By Madisen Carter
Twelve-year-old John Rudolph has been dedicated to the game of basketball since he put a ball in his hands at an Unlimited Potential Basketball camp four years ago. Since then, Rudolph has been at the UPB Training Facility whenever he can make it in and has even made it into UPB’s “100 Club” for putting in more than 100 hours of training at UPB. He has put so much time into his game with more than 425 workouts at UPB.
Rudolph started off his athletic career playing soccer. His mother, Joanne Yun, really liked the sport of basketball and wanted her son to try it out. Although there were not too many opportunities for children his age at that time, Rudolph and his family came across UPB. After that first camp Rudolph attended, he told his mother he wanted to go back and actually did that same day for an additional session.
He had put hours and hours of work in during the pandemic as UPB was the only place Rudolph's family trusted while the virus was going around the city. He has made many memories at the facility and said one of the coolest highlights so far at UPB is when Golden State Warriors’ Jordan Poole wished him a happy birthday in September. Even with school back in session and things getting back to normal, Rudolph has continued to put time into his game and has even made his first club team this year.
We talked to Yun more about why Rudolph's family continues to choose UPB and how it has improved his game over the past four years.
Q: How did you hear about UPB?
A: “When our friend mentioned it, we [thought] let's check it out, let's see what they are. Then we probably looked into it, and it didn't look like there was anything that fit in his schedule at that point because he was doing club soccer, which took up a lot of time… We got [a] flier for the one day President's Camp, and it fit in our schedule. That's actually how we found it. That actually was our very first introduction… [The facility] was just done so nicely and so differently. I think the care and the attention that the trainer's did on the camp that day and how much attention they paid to each basketball player was really special to my son John, and that's how he got hooked. We've been there as much as possible.”
Q: Since John has been at UPB, have you seen his skills improve?
A: “We've definitely seen that the fundamentals that UPB has helped him with really pays off now in the team setting. The fundamentals are there. He was just at a tournament this past weekend… And so you can kind of see that he has skills that are just different because, you know, he's been working on his ball handling so much or he's been working on his shot. His form is just different [from] the kids who haven't had the fortunate opportunity that he's had to do these training [sessions] with Packie.”
Q: How is John’s relationship with the trainers at UPB?
A: “We love all of them, we just really enjoy the trainers. They all have a similar philosophy, so I think that's really important. It's not that, you know, you work out one day with one trainer [and then] it's something completely different if you go to somebody else, right? He loves all of the trainers. Sometimes my mother will bake cookies or bake muffins [and] the first thing he always thinks is, ‘we got to bring something for Packie, we got to bring something for Coach Ashley or bring something for Coach Mike,’ so he's constantly thinking about them and he really enjoys going there.”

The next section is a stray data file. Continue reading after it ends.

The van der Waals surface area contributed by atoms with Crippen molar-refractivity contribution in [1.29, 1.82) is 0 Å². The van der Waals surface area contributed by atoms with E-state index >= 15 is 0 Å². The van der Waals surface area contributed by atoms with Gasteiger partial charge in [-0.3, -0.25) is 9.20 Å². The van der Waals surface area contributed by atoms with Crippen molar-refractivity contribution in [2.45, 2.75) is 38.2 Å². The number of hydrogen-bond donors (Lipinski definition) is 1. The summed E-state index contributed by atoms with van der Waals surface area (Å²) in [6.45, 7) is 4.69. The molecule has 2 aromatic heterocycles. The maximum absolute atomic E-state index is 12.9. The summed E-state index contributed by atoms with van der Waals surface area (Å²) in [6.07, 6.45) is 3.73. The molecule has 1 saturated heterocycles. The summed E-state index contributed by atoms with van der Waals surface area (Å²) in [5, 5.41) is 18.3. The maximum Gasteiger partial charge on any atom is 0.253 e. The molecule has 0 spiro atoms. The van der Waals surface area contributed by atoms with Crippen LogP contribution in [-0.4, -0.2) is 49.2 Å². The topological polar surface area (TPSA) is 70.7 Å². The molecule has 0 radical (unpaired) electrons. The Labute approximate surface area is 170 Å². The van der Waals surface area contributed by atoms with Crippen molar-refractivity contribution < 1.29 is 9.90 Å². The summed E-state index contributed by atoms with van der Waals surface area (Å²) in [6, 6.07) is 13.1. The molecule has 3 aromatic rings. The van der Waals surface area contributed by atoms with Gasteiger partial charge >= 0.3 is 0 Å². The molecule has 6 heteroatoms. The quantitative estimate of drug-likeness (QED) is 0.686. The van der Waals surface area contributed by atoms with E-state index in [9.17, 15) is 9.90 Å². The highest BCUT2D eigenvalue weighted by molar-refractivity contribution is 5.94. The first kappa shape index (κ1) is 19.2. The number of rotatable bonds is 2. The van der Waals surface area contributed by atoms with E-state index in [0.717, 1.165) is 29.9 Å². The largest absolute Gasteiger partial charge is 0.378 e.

Q: How has UPB played a role in John’s confidence?
A: “I think it makes such a huge difference. The way the trainers work with them... They do I suppose a bit of psychology, right? There's a bit of imagining what you want to do, imagining what you are aspiring to do, and what you need to do to get there. I think there were a number of times where you would hear the trainers talk about this with the kids and it makes a difference. I know that [for] John when he goes in, and even if there's a day where he doesn't shoot well [or] he doesn't have a good practice, he's able to brush it off, which I think is really great at this age because he just continues to try. He's like, ‘Look, Packie says if there's an open shot, I should just take it right.’ It's like what they say gets quoted back at our house… So it gives him the confidence to say, ’I may miss a couple but I'm going to keep shooting because I know I could make these.’”
Q: What is it about UPB that makes John want to continue working out at the facility?
A: “We love the trainers, we love the way they work with them. They take each individual really seriously. They really know their strengths, their weaknesses, they know how to build their confidence and their skills, they know what to work towards. They know where he needs to work harder, and they're not afraid to call him out on it, and he's not afraid to step up to the challenge… Quite frankly, the other places just don't have trainers at the same level that UPB has put together. Coach Oderah [Chidom] was somebody who John worked with for a while before she went [overseas, and] she was on the Nigerian National team, so we watched the Olympics… or when we were watching the NCAA Women’s Elite Eight the other night when Stanford was playing, John [said,] ‘There’s Haley, she trains at UPB! I see her with Packie.’ To be able to watch on National TV people who have come through UPB’s gym and how he sees them working with [the trainers…] it just inspires them to work and train harder and realize that [with] these players, there's a lot of hard work that goes into it.”